Eritrea Calls an End to UN Sanction, Ethiopia’s Occupation

End UN Sanction and occupation
Eritrea calls for an end to the 14 years Ethiopian illegal occupation of sovereign Eritrean territories and the unjust sanctions imposed for reasons  that are proven today to be false and nonexistent.

By Sudan Tribune,

Eritrea has demanded an end to what it described as the “illegal” and “unjust” resolution sanctions imposed on the East African nation.

Eritrea made the appeal during the High Level Dialogue on Human Rights held on 12-13 July this year, through its Permanent Representative, ambassador Girma Asmerom.

While addressing the general assembly, the Eritrean diplomat said that his country is being subjected to a “serious and collective punishments” deliberately perpetuated against the Eritrean people.

Among the “collective punishments” forwarded to bring attention to the United Nations General Assembly was “the unjust sanctions imposed on people of Eritrea by Security Council, for reasons which were fabricated and are proven today to be nonexistent”.

Asmara stressed that UN Security Council must lift the “unjust sanctions” which Girma said were depriving the people of Eritrea from the right to development.

He said, “no one should be left behind” means no one shall be left behind, under any pretext.

The Eritrean representative also demanded for Ethiopia to withdraw from all Eritrean sovereign territories.

Asmara said Ethiopia continues to occupy Eritrean territories, including the town of Badme for the past 14 years in breach of the Charter of the UN.

“This is a serious threat to peace and security of the region and a violation of the United Nations charter,” said Ambassador Girma.

He added that the collective punishments are the worst and highest form of human rights violations.

“Occupation and unjust sanctions perpetuates poverty, creates refugees and displaced people”.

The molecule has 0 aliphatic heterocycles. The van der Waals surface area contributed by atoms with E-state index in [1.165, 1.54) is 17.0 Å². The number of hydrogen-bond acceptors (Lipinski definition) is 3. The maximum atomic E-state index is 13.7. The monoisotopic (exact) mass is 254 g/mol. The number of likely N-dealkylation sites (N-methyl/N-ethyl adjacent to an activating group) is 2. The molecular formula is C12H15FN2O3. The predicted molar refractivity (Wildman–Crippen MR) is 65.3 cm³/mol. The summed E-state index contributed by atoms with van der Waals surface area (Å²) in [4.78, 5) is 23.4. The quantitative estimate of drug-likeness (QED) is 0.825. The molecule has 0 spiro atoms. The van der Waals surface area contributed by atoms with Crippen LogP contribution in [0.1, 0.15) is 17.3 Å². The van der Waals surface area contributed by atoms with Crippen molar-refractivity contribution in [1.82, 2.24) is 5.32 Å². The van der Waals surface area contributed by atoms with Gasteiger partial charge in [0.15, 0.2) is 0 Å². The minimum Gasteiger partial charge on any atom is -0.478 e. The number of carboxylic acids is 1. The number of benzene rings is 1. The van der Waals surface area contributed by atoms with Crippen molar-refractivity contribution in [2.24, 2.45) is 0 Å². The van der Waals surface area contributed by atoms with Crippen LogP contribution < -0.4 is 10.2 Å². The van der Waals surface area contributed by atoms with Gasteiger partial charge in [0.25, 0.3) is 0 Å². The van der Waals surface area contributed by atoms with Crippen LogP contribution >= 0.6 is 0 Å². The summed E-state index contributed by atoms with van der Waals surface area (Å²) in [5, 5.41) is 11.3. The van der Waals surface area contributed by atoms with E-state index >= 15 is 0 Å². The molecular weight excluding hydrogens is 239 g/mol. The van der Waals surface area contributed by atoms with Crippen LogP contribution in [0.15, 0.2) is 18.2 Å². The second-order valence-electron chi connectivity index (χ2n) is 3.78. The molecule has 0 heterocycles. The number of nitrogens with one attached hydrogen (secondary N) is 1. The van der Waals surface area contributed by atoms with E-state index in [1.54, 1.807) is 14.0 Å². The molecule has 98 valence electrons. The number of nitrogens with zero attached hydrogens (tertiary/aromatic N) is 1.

He added that it also goes against the motto and principles of 2030 Agenda that “No one should be left behind”.

The Hague-based Boundary Commission 2002 “final and binding” ruling gave away the disputed town of Badme to Eritrea.

Ethiopia has accepted “in principle” the commission’s ruling but declined to pullout its troops from the flash point, insisting for more implementation talks, a request Eritrea rejected.

Eritrea has been accusing UN of demonstrating double standards saying the world body has failed to take actions against Ethiopia for the latter to implement the border ruling.

Eritrea gained independence from Ethiopia in 1991 after a 30-year war. However, relations between the two rival neighbors, have since remained tense.

In June, Ethiopian and Eritrean forces engaged in heavy border fighting around Tserona central front, an area about 75 kilometres south of the Eritrean capital, Asmara.

Hundreds of soldiers are reported to have been killed and many more wounded from both sides. The two sides traded blame over who first sparked the two-day long battle.

The latest fighting was the most serious military engagement since the 1998-2000 border war, which has claimed the lives of an estimated more than 70,000 people.